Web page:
130 East 64th St
September 13 - October 28
In both German and English, the past perfect describes a time anterior to another moment in the past. Conjugating “to be” in the temporally aloof, twice-distanced “had been” abstracts the relation between subjects and their prior actions. Titled after the German word for this grammatical tense, “Plus Quam Perfekt,” a solo exhibition of Rosemarie Trockel’s photographs, ceramics, and sculpture made within the last decade, embraces this grammar of estrangement, materializing it into things of austere beauty.
Entering the gallery, the viewer confronts the issue of time in Clock Owners (all works cited, 2017), a vitrine displaying nine white ceramic masks. Arranged neatly in a line, they range in facture from pockmarked and malerisch to plainspoken and reductive, in mood from comic-grotesque to funereal. Hanging above Clock Owners is Studio Visit, one of four ceramic mirrors in the show. Its black surface, lustrous but irregular, returns the viewer’s gaze with a dappled, dark reflection.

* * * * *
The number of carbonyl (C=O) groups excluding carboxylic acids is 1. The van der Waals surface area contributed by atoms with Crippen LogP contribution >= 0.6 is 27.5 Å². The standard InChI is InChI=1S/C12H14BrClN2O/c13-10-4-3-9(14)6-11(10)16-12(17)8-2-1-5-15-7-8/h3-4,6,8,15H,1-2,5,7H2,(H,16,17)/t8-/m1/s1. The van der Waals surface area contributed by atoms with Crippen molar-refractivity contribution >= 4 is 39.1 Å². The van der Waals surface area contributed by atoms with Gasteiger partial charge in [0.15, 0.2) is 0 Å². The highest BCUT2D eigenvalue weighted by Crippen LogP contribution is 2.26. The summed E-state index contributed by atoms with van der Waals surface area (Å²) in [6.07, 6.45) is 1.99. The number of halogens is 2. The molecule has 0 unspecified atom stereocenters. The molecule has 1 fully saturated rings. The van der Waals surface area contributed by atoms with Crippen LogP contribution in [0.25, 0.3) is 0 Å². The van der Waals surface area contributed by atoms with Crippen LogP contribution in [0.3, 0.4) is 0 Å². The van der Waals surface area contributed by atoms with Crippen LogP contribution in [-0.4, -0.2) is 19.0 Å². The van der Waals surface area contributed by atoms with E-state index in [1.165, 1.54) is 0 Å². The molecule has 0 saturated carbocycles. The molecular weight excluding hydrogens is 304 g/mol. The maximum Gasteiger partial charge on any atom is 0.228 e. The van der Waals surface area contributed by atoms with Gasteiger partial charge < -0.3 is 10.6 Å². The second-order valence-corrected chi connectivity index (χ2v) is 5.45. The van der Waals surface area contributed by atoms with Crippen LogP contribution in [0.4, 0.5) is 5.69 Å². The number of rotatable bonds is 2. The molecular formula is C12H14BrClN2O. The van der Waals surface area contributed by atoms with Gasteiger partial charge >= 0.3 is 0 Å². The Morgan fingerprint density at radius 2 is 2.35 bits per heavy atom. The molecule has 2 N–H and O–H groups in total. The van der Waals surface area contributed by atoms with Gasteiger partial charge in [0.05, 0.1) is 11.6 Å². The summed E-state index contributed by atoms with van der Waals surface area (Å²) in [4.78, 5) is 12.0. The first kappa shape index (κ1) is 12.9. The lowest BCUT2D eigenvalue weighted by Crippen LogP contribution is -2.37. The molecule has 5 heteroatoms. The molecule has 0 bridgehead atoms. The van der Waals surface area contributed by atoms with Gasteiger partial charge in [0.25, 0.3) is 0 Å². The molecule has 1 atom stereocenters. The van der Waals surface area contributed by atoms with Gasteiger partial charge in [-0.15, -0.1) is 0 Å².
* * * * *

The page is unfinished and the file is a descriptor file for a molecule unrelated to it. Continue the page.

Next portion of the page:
A mirror could be called the opposite of a mask: While one disappears the subject behind a prosthesis, the other makes us a spectacle to ourselves. The black mirror, also called the Claude glass in homage to landscape painter Claude Lorrain, was a popular eighteenth-century optical device. It endowed the scenery captured in its convex, tinted pane with a soft, golden tonality associated with Lorrain’s landscapes, transforming nature, in advance, into art. As Studio Visit reaches back to the historical picturesque, it also returns to the present, conjuring the shiny exteriority of a dead smartphone screen.
“Presentness is grace,” the modernist critic Michael Fried famously concluded in his 1967 essay “Art and Objecthood,” polemicizing—contra the Minimalists—that immersion in abstract form transcends the banality and self-consciousness of the body. Trockel inverts the values of this historical, long-gone argument, making pastness graceful, even perfect.